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Motoring Miscellany part 1 - Pages 1 to 7

Motoring Miscellany Fortunately the Ford cars did not stay long and family motoring looked up considerably when they were replaced in 1958 by much more acceptable wheels and introduced me to the MG marque. Pop bought a delectable MG Magnette ZB Varitone in a lovely two tone black and green whilst Mother had a green MG YB Type. As a result when Chris and I started legally driving we gained a reputation by Pop’s friends of being probably the fastest Learners in Sutton Coldfield. Obviously we tempered our style when we took our driving tests! Happy memories of the Magnette include going to the 1960 BRSCC International London Racing Car Show. In those halcyon days roads and the newly constructed M1 were quiet and on the then downhill concrete section of the motorway near St Albans we saw 100 mph on the clock – I guess an over optimistic speed but never mind, I thought it great. After passing my test those teenage years seemed wonderful – and we all have great youth stories to recount of some of our “madness”! My best friend was Jeremy Sadler, many will know of him as Josh Sadler of Autofarm Porsche fame. Jeremy and I were mad keen on cars and enviously he was given his brother in law’s Wolsey Hornet Special known as The Bullet in which we had some fantastic times. We had some super motoring events including when Josh was at Birmingham University with other engineering chums, amongst who was the late Harvey Postlethwaite of F1 fame. The Bullet mixed it with Harvey in his Morgan and in company with a Triumph TR4 and MG F1 Type. Both cars made a big impression on me as it was then I started to learn drive under age and then with L plates. At that time, late 1950s, one could drive unheeded on the “old” Fradley airfield, near Lichfield, adjoining the Curborough Sprint Track. Pop thought it would be ideal for him to teach Chris and I to drive – far more fun than the usual childhood of sitting on Dads’ lap and steering illegally! Pop was an excellent driver and brilliant in teaching us not only the rudiments of car control BUT REAL driving! So once we could handle the basics the next stage was technique and style. Fast cornering was essential and on the airfield we would be told when to brake and then accelerate hard to the point we had the Magnette in some lovely drifts! Pop indoctrinated us with “It is not the speed you go into the corner but the speed you come out!” - developing racing lines. My parents were incredibly generous and encouraging to Chris and me and after passing our driving tests we were allowed, on occasions, to use both the MGs, but woe betide damage!! Alyson and I met in 1962 and she was soon introduced to my world of motoring which competed with her interests in dinghy sailing - we enjoyed both but eventually motoring prevailed. Alyson soon experienced YB motoring which in itself was challenging as the car had a propensity, when driven hard, to go from understeer to oversteer! On a couple of occasions, glad to report when on my own, I managed to spin the car but mercifully with the quieter roads I got away with it bar perhaps new underwear! Of course I chose not to be such a show off to Alyson although she does recall a well-known 90 degree bend nearby, named by us young motoring bods as “hub cap corner”, which was, and still is today, clearly marked SLOW as you approach. To we motoring aficionados the challenge was the opposite – to accelerate and take as fast as you can, based of course on my Fradley training! I am glad to say the occasion did not deter Alyson’s enthusiasm for fast cars.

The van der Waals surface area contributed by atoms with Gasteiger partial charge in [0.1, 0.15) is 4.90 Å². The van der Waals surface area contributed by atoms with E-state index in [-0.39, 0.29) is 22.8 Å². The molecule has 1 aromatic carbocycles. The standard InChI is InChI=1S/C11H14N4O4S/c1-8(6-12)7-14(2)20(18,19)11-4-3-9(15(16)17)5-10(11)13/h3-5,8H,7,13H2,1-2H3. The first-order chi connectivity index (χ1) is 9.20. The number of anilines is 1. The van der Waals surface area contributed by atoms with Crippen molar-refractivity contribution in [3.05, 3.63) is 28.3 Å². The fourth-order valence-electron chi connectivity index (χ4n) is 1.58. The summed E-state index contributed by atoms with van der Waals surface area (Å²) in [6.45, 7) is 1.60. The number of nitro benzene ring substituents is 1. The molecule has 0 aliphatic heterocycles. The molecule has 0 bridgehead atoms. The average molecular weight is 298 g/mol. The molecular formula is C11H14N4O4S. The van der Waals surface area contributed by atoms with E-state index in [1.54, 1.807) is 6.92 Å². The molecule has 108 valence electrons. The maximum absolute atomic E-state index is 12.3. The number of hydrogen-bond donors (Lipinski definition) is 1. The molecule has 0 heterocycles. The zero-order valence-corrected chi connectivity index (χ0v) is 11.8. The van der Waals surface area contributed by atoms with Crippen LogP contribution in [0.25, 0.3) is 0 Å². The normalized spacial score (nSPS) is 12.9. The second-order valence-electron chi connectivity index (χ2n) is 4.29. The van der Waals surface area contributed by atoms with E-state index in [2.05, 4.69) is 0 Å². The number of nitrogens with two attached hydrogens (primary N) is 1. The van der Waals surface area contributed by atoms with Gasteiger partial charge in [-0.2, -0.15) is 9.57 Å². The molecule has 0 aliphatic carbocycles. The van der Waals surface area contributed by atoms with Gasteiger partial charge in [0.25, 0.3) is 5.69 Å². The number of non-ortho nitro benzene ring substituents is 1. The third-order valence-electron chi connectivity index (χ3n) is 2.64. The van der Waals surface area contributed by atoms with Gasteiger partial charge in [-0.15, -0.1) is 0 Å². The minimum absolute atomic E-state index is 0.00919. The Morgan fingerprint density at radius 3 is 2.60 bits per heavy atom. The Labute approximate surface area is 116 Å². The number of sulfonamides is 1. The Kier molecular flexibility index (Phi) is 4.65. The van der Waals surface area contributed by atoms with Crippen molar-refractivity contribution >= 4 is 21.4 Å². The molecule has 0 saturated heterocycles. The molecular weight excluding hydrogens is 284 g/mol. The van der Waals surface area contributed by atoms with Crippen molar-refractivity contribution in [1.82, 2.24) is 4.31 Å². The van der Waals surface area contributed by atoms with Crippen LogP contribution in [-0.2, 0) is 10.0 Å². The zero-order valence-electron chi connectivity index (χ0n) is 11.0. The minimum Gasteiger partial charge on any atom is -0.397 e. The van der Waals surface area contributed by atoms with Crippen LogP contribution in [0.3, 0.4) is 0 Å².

Motoring Miscellany In the 1950s and 1960s the family firm, Newton Oils, had a pit at Silverstone by the start line of the original Woodcote Corner, adjoining the Vandervell pit. The location was fantastic and on the many occasions going to the International Trophy Meetings and British Grand Prix one was allowed to happily mix with the motor racing fraternity and wander amongst the cars and drivers on the start line - ideal for my autograph hunting which included most of the signatures of that era! On a few occasions Tony Vandervell was present in support of his great Vanwall cars. In the early 1960s Pop starting thinking seriously about buying a vintage car which I thought was an excellent idea. His historic knowledge of models was immense but budgetary constraints meant that whilst Bentley 3 litres were high on the target list they were considered unaffordable at the astronomical price of £250 to £300! Instead attention turned to MG 18/80s - a model he considered desirable and in financial reach, recounting memories of these cars as a young man, whether sports or saloon models. Research started and we first saw an 18/80 at Tring in 1960/61 but Pop was not smitten as the car did not have an authentic body. Interestingly that MG, reg. no. SC 5297, was subsequently bought by John Cooper, fellow EMGS and MGCC Vintage Register member - John and I have often talked about that car. Contacts developed and via Pat Tennant , the then MGCC Vintage Secretary, Pop viewed and subsequently bought in 1963 from Commander John Guild, PL 8282 an 18/80 MK1 Speed Model, fitted with a Tigress body, for the princely sum of £160. Silverstone, early 1960s and a bespectacled & youthful Rodney stands behind Innes Ireland as he chats with Reg Parnell. The 18/80 in the 1950s at Aspall Hall, when owned by John Guild. Jack Brabham, Silverstone 1962, with Rodney peering in at top right corner. John Guild & Rex Kettel conduct pre-purchase negotiations. Exotic 1960s hardware – Ferrari 250 GTOs, E-Types & Aston Martins.

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